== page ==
National TV news coverage of COP27 pales in comparison to the bar-setting COP26 coverage
Fox continues to use key climate events to push denial
The COP27 climate summit hosted by the Egyptian government was scheduled to run from November 6 to November 18. The conference was held over until Sunday, November 20, in order to reach a final landmark agreement on “loss and damage” financing, considered a step forward in both acknowledging and addressing global climate injustices. But even with this small victory no progress was made toward commitments to hold rising temperatures to 1.5 degrees Celsius.
Whether deemed a success or failure, the annual international climate negotiations offer a two-week period to raise awareness and elevate discourse around an issue that too often gets sidelined by national TV news. Yet over the two-week event, TV news did not take this opportunity to center the climate crisis in its coverage or make its viewers more conversant on the current stakes and global dynamics of climate action. And for its part, Fox News has used the conference as an opportunity to push climate delay and denial.
National TV news backslides on coverage of annual climate negotiations
Last year, the three big U.S. cable TV news networks -- CNN, Fox News, and MSNBC -- aired just over four hours of combined coverage on the opening day of COP26. Morning and evening news shows on ABC, CBS, and NBC aired a whopping 48 segments on climate change during the first week of the climate conference in Glasgow, and 28 were about COP26.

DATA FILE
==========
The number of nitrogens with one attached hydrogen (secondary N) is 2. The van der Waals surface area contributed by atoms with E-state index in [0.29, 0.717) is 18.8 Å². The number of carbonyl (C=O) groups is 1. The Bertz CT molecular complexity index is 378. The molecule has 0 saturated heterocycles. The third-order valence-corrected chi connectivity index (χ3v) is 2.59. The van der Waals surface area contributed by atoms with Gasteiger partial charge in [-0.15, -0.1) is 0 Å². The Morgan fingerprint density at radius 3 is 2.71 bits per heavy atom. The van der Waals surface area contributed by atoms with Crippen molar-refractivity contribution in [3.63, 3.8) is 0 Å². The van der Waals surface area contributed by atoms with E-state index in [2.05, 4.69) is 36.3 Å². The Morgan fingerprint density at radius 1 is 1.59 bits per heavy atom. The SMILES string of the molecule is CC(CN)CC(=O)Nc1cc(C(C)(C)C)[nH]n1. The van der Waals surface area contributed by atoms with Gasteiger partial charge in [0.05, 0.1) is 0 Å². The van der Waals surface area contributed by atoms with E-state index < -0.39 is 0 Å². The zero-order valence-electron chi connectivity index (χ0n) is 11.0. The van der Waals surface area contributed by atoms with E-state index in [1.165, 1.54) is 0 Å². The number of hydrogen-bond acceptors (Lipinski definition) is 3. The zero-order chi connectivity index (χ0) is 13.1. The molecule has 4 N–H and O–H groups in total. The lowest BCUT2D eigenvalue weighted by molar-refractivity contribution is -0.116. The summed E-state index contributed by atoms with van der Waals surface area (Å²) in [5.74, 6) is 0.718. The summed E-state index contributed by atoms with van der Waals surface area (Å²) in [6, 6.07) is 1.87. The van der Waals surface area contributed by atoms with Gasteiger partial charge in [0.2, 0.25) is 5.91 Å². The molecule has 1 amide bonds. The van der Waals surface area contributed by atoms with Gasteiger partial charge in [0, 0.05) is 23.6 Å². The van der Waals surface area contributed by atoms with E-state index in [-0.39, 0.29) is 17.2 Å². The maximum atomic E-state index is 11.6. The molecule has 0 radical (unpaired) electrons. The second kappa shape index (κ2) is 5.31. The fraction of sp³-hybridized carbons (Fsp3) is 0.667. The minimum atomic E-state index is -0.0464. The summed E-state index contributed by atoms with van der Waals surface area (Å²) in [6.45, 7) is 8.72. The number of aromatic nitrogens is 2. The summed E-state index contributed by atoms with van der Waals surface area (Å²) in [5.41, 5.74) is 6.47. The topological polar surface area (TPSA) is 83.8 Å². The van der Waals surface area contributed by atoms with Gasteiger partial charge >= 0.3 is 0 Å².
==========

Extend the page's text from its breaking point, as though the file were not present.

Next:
This year, the highest volume of coverage by cable news networks came on day 6 of COP27 (November 11), when President Joe Biden addressed the conference to announce a plan to cut methane emissions and a new pledge “to help African nations adapt to the climate emergency.” CNN, Fox News, and MSNBC aired 84 minutes, which is roughly a 65% decrease from the four hours of coverage devoted to day 1 of last year’s conference. In total, from November 6 through November 20, cable news networks spent just under 3.5 hours reporting on COP27.
Meanwhile, corporate broadcast TV news shows aired a mere 10 segments for a total of 18 minutes from November 6 through November 20, the entirety of the two weeks of COP27 — falling far short of the commitment the networks made last year to climate coverage during this annual event.